A Boy Named Queen by Sara Cassidy. Groundwood, 2016
Most of the kids in Evelyn’s grade 5 class don’t know what to make of the new boy, with his long hair, pink shirt, bead necklaces, and name: Queen. Evelyn doesn’t either, but when he’s shooting baskets on his own at recess the first day, missing every time, she shows him how to make a bank shot. From that moment, they’re friends. Queen takes the other kids in stride, telling Evelyn that he imagines he has a turquoise force field that mean comments bounce off. Evelyn’s imagination, no less active, works differently. She wonders, for example, what her walk home from school would have looked like 100 years ago. When Evelyn enters the realm of Queen’s easygoing, artistic family—his mom and dad are laid-back musicians (the dog is named Patti Smith)—Queen and his parents share the story of how he started calling himself Queen when he was four, wearing a purple velvet cape everywhere (his mother confesses it was actually velour). It couldn’t be more different from Evelyn’s staid home, but the love is the same. A short, charming novel distinguished by fine writing that reveals characters and relationships with wonderful clarity and great delight. © Cooperative Children’s Book Center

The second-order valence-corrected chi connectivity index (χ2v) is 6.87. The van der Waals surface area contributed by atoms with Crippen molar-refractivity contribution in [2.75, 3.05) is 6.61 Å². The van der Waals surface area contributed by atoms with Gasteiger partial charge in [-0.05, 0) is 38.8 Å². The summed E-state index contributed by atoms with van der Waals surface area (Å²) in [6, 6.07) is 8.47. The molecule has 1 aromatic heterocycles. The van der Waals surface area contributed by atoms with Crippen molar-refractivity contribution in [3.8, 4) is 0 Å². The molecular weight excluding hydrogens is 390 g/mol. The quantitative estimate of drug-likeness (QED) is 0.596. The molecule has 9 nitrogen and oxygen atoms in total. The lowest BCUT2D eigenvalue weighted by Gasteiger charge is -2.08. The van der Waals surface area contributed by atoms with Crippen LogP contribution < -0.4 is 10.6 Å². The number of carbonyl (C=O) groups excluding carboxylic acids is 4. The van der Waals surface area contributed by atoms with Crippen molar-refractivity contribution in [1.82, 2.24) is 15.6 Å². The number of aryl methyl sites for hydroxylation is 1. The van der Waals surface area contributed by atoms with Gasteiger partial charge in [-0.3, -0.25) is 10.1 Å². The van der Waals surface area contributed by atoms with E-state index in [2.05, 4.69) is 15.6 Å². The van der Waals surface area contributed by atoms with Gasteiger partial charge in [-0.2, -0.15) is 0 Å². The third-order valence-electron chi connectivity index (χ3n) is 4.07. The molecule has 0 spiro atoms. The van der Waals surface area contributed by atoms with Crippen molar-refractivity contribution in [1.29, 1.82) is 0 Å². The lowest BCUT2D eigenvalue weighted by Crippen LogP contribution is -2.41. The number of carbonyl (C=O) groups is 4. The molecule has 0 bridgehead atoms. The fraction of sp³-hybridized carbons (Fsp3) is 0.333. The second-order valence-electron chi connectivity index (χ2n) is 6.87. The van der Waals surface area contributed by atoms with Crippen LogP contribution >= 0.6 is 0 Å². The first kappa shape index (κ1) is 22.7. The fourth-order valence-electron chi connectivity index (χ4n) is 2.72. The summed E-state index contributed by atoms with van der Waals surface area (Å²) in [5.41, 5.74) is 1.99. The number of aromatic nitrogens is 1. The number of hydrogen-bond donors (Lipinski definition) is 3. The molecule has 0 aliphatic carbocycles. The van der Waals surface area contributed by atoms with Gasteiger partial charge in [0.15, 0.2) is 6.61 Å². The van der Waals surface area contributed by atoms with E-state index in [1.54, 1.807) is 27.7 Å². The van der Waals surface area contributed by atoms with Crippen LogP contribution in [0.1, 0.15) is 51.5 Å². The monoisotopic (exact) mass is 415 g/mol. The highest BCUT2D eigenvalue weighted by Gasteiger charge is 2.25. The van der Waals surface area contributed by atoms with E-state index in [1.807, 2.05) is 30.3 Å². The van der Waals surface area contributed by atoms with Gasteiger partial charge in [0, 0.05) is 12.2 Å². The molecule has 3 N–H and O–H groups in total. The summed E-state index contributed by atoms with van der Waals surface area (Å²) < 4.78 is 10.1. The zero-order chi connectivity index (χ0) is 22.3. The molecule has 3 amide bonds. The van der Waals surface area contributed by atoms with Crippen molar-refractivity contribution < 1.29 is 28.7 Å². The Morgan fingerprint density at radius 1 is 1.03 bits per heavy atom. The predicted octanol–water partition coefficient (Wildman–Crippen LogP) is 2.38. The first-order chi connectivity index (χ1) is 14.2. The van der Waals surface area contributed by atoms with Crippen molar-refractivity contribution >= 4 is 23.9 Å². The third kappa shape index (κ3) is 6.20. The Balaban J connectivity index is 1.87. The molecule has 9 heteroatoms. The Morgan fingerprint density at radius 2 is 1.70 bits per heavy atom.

Start some conversation with these discussion prompts:
- What lessons do Evelyn and Queen learn about friendship?
- How are Queen’s and Evelyn’s families alike and different?
- How might this story be continued?